2 replaced http://electronics.stackexchange.com/ with https://electronics.stackexchange.com/
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This has been covered in a few questions, but not all together. In summary, and ignoring most of the alternating-current-related questions and answers:

Insulation, including gloves and matts, should not be a safety concern, but for electrostatic discharge protection. For safety, poweroff and discharge the circuit before working with it. Fuses, breakers and related components are used for fire protection. A multimeter needs good input protection, though primarily for high-capacity AC faults and high-voltage surges (long spikes), as explored by Dave Jones in this EEVBlog video: [link]. Exhaust fumes and wear goggles while soldering. Don't feed the trolls.

This has been covered in a few questions, but not all together. In summary, and ignoring most of the alternating-current-related questions and answers:

Insulation, including gloves and matts, should not be a safety concern, but for electrostatic discharge protection. For safety, poweroff and discharge the circuit before working with it. Fuses, breakers and related components are used for fire protection. A multimeter needs good input protection, though primarily for high-capacity AC faults and high-voltage surges (long spikes), as explored by Dave Jones in this EEVBlog video: [link]. Exhaust fumes and wear goggles while soldering. Don't feed the trolls.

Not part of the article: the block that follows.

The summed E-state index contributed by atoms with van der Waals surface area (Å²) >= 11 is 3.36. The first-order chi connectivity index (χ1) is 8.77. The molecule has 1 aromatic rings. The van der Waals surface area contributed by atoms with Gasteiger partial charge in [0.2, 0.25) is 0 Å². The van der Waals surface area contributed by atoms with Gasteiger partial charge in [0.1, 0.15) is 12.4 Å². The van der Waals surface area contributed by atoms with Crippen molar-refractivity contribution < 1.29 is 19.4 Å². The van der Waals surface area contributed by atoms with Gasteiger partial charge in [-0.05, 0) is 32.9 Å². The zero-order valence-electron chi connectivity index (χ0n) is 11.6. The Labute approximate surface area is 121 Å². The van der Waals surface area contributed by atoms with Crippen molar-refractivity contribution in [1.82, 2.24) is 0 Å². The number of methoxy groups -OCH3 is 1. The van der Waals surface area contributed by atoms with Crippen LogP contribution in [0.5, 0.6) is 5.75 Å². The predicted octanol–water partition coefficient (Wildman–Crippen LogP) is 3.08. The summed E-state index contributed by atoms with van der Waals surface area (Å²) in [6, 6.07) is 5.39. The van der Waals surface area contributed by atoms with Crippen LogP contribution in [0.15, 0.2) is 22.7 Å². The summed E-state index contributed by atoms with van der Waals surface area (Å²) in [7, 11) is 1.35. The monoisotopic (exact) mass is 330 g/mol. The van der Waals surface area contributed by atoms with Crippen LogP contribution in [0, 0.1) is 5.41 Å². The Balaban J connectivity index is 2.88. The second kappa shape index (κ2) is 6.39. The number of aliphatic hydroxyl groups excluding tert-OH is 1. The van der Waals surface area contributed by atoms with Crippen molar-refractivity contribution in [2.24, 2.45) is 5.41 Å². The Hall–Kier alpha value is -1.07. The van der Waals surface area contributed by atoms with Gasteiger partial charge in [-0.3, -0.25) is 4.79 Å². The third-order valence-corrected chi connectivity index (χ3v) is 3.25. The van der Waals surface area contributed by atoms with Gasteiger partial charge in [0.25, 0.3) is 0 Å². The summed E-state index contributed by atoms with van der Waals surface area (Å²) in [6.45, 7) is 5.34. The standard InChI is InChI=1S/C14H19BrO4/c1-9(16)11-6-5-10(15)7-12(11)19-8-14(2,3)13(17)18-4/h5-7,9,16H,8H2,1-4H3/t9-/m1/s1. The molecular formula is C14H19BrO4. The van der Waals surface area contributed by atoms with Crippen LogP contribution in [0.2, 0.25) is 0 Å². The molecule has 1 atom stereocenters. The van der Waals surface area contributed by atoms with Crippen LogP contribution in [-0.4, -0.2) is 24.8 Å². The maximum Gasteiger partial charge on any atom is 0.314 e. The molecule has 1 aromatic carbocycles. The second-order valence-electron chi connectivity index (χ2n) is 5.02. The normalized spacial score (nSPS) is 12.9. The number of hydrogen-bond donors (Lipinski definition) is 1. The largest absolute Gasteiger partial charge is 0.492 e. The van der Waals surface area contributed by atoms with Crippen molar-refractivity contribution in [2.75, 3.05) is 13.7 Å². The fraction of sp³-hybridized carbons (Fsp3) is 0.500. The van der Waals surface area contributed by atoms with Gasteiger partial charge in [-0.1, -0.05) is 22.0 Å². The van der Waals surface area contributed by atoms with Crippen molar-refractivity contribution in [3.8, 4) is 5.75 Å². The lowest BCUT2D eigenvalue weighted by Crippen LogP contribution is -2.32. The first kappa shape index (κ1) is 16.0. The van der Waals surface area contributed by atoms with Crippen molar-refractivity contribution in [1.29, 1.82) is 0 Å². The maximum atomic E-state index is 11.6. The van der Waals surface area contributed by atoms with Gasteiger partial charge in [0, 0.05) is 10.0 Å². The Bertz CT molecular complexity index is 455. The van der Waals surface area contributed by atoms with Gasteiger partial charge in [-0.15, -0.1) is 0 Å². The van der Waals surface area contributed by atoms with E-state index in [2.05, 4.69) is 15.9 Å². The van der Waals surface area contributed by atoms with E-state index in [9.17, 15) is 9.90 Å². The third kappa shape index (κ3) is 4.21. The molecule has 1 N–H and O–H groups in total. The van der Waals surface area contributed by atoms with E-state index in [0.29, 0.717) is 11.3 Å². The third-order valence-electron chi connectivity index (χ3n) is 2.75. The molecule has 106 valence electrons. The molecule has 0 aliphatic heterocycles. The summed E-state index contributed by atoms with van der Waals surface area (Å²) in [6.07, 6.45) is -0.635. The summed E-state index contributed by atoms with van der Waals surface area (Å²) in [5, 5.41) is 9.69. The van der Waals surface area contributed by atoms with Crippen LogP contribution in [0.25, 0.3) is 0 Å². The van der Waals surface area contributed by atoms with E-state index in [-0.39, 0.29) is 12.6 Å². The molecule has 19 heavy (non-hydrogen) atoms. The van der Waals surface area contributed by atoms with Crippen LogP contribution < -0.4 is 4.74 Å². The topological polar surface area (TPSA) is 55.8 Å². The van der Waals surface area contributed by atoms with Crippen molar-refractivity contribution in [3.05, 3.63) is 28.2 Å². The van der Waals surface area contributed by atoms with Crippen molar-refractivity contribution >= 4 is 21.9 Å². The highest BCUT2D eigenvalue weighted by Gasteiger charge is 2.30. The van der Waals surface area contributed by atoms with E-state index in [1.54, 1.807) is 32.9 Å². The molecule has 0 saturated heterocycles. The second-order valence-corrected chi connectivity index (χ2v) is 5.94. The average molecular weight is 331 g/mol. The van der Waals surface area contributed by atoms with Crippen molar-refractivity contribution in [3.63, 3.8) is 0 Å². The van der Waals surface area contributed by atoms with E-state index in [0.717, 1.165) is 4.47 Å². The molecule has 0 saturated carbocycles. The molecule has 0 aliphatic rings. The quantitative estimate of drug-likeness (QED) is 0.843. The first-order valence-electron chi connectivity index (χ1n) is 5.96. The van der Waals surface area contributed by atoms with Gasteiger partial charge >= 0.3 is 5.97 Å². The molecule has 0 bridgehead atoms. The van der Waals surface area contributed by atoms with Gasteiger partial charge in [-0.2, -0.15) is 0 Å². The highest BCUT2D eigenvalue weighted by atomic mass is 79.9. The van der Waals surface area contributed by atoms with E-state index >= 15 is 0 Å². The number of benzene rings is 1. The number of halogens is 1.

This has been covered in a few questions, but not all together. In summary, and ignoring most of the alternating-current-related questions and answers:

Insulation, including gloves and matts, should not be a safety concern, but for electrostatic discharge protection. For safety, poweroff and discharge the circuit before working with it. Fuses, breakers and related components are used for fire protection. A multimeter needs good input protection, though primarily for high-capacity AC faults and high-voltage surges (long spikes), as explored by Dave Jones in this EEVBlog video: [link]. Exhaust fumes and wear goggles while soldering. Don't feed the trolls.

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source | link

This has been covered in a few questions, but not all together. In summary, and ignoring most of the alternating-current-related questions and answers:

Insulation, including gloves and matts, should not be a safety concern, but for electrostatic discharge protection. For safety, poweroff and discharge the circuit before working with it. Fuses, breakers and related components are used for fire protection. A multimeter needs good input protection, though primarily for high-capacity AC faults and high-voltage surges (long spikes), as explored by Dave Jones in this EEVBlog video: [link]. Exhaust fumes and wear goggles while soldering. Don't feed the trolls.